Thursday, March 6, 2014
I’m trying not to cry. Trying and failing miserably.
Betra left me a message that we would be going through a vortex portal in four days ... what we Earthers commonly referred to as a ‘wormhole’. It will allow us to skip over about one hundred years worth of standard space travel in only twenty minutes’ time. This portal is a lot more stable than the one between Jupiter and Earth’s Bermuda Triangle, not to mention much more compressed. My understanding is we’ll go through a total of five of these things before we get to Kalquor.
The reason for me being so ‘woe-is-me’ is that after we go through this one, there will be a two-day delay when comming Earth. From that point on, all I can do is send and receive recorded messages.
Me being the hopeless case that I am, I tried one last time to reach Dusa, Esak, and Weln. They didn’t pick up on their end ... surprise. I know I should have expected it, but I had really, really hoped they would at least let me have one last goodbye. Yeah, yeah, silly Shalia. How many ‘last’ goodbyes should a girl get? Ah, fuck. I’m crying again.
Okay, so I did manage to reach my dads. Dad Nayun joined me in being weepy, which made me feel awful. There is nothing sadder than a seven-foot giant teddy bear of a Kalquorian with tears rolling down his cheeks. Dads Bitev and Rak kept patting him on the back and shoulders.
“Stop it,” I begged him. “I’m never going to quit bawling if you don’t.”
“I’m sorry, my daughter,” Nayun said, knuckling his eyes dry only to have them leak again. “It’s been hard enough not having you around, and now our Matara is on her way to Kalquor too, and I’m going to have to go through this all over again...”
Dad Bitev shook his head. “You’d better sedate yourself, my Imdiko. I think perhaps you’ll be better off unconscious until we return home ourselves.”
Rak was equally at a loss to deal with two crying family members. “I’m no good with this comforting shit. Shalia needs an Imdiko who’s not grieving. For that matter, our Imdiko needs an Imdiko.”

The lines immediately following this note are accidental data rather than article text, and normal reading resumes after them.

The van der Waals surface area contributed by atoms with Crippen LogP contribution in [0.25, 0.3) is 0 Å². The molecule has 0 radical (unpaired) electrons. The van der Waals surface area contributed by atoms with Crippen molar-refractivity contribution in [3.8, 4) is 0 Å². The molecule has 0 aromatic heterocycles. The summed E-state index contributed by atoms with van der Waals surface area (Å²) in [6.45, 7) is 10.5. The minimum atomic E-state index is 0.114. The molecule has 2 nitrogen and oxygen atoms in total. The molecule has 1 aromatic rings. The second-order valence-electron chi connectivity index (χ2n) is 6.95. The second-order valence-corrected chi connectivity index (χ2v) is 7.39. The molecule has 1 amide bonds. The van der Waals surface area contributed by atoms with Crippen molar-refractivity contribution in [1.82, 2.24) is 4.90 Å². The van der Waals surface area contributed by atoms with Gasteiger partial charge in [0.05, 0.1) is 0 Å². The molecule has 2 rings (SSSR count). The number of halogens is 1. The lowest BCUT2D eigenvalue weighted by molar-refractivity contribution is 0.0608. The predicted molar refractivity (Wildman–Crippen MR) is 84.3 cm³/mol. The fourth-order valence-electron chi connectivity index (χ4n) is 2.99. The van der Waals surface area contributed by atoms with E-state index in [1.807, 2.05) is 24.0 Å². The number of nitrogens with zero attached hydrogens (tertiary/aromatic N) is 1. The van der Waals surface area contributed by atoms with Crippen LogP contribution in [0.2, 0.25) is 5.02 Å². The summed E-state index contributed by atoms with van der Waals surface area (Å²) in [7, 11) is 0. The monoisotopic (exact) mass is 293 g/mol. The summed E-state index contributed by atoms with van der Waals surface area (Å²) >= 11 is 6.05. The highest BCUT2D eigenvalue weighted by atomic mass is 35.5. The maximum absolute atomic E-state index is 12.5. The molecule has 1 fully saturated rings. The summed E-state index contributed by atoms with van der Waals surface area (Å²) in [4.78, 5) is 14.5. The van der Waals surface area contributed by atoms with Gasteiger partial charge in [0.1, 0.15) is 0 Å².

That managed to crack me and Nayun up a little. Dad Rak grinned sheepishly. Like the Nobek he is, he said, “Someone give me a head to separate from someone’s shoulders. That I can manage.”
It was Bitev who remembered Nayun’s weakness, and he used it on my Imdiko dad like a pro. “Go over what Shalia needs to know while she carries our grandchild.”
I could have slugged him for that. In no time, Dad Nayun was all mother hen/drill sergeant, clucking worriedly and issuing orders. At least he stopped weeping, so I suppose it was for the best. Still, my temporarily dry eyes were soon doing their patented Shalia-roll. If Dad told me to report any strange symptoms to Dr. Tep once, he told me a thousand times. Meanwhile Bitev and Rak smothered snickers and hid their grins at my growing irritation. What a pair of buffoons.
The goodbyes turned the waterworks back on. With them came more last-minute instructions on how to handle my pregnancy. Then Dad Bitev weighed in by telling me to study the customs of the various planets and space stations the ship would be stopping at on our way to Kalquor. “I can’t tell you to not get off the transport and enjoy shore leave, my daughter. However, I’ll feel better knowing you won’t run afoul of customs and laws you’re not familiar with,” he said worriedly. “Watch yourself on Dantovon especially.”
Then Dad Rak issued warnings I was to pass on to potential suitor clans, since he wouldn’t be around to threaten them himself. Am I really supposed to tell those I’m going to date that making me cry will result in their bodies being slashed open from chin to cocks? Actually, it might be fun to relay that message just to see the looks on people’s faces.
Finally I found myself staring at the blank space where the vid image of my fathers had been standing. I don’t think I’ve ever felt so alone.
I was already missing them before this. Now it’s so much worse knowing they won’t be able to respond to me right away anymore. This sucks.
Fuck this. I’m going back to bed. Betra can wake me up when we get to Kalquor.